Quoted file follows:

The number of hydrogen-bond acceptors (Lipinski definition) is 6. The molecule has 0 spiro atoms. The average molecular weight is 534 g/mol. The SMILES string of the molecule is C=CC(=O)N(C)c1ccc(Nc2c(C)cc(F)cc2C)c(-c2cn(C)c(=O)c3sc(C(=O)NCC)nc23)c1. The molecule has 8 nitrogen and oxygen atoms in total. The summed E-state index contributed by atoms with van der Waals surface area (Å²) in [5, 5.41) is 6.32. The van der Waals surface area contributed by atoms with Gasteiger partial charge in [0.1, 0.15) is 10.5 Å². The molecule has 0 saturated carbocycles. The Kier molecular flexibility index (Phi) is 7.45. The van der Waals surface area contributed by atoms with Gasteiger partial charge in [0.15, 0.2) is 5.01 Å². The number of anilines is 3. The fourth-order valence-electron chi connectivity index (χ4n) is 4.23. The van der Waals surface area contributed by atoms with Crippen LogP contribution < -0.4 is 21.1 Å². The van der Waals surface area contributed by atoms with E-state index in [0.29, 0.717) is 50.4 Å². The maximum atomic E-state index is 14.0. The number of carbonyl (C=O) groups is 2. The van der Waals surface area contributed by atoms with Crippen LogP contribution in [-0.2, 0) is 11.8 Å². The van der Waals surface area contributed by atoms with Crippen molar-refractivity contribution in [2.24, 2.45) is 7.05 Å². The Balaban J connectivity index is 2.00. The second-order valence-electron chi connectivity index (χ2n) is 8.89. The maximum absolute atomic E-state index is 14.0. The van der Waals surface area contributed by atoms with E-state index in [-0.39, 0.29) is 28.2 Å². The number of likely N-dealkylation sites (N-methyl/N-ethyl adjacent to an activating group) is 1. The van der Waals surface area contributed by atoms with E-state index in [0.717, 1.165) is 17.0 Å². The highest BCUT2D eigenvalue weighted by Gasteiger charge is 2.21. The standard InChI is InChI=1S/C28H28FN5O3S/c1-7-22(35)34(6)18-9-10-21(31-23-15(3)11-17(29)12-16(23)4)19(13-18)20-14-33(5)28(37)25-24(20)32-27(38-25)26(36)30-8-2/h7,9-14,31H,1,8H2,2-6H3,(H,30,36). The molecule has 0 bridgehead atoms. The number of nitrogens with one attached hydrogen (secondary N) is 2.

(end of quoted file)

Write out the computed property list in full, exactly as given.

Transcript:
The number of hydrogen-bond acceptors (Lipinski definition) is 6. The molecule has 0 spiro atoms. The average molecular weight is 534 g/mol. The SMILES string of the molecule is C=CC(=O)N(C)c1ccc(Nc2c(C)cc(F)cc2C)c(-c2cn(C)c(=O)c3sc(C(=O)NCC)nc23)c1. The molecule has 8 nitrogen and oxygen atoms in total. The summed E-state index contributed by atoms with van der Waals surface area (Å²) in [5, 5.41) is 6.32. The van der Waals surface area contributed by atoms with Gasteiger partial charge in [0.1, 0.15) is 10.5 Å². The molecule has 0 saturated carbocycles. The Kier molecular flexibility index (Phi) is 7.45. The van der Waals surface area contributed by atoms with Gasteiger partial charge in [0.15, 0.2) is 5.01 Å². The number of anilines is 3. The fourth-order valence-electron chi connectivity index (χ4n) is 4.23. The van der Waals surface area contributed by atoms with Crippen LogP contribution < -0.4 is 21.1 Å². The van der Waals surface area contributed by atoms with E-state index in [0.29, 0.717) is 50.4 Å². The maximum atomic E-state index is 14.0. The number of carbonyl (C=O) groups is 2. The van der Waals surface area contributed by atoms with Crippen LogP contribution in [-0.2, 0) is 11.8 Å². The van der Waals surface area contributed by atoms with Crippen molar-refractivity contribution in [2.24, 2.45) is 7.05 Å². The Balaban J connectivity index is 2.00. The second-order valence-electron chi connectivity index (χ2n) is 8.89. The maximum absolute atomic E-state index is 14.0. The van der Waals surface area contributed by atoms with E-state index in [-0.39, 0.29) is 28.2 Å². The number of likely N-dealkylation sites (N-methyl/N-ethyl adjacent to an activating group) is 1. The van der Waals surface area contributed by atoms with E-state index in [0.717, 1.165) is 17.0 Å². The highest BCUT2D eigenvalue weighted by Gasteiger charge is 2.21. The standard InChI is InChI=1S/C28H28FN5O3S/c1-7-22(35)34(6)18-9-10-21(31-23-15(3)11-17(29)12-16(23)4)19(13-18)20-14-33(5)28(37)25-24(20)32-27(38-25)26(36)30-8-2/h7,9-14,31H,1,8H2,2-6H3,(H,30,36). The molecule has 0 bridgehead atoms. The number of nitrogens with one attached hydrogen (secondary N) is 2.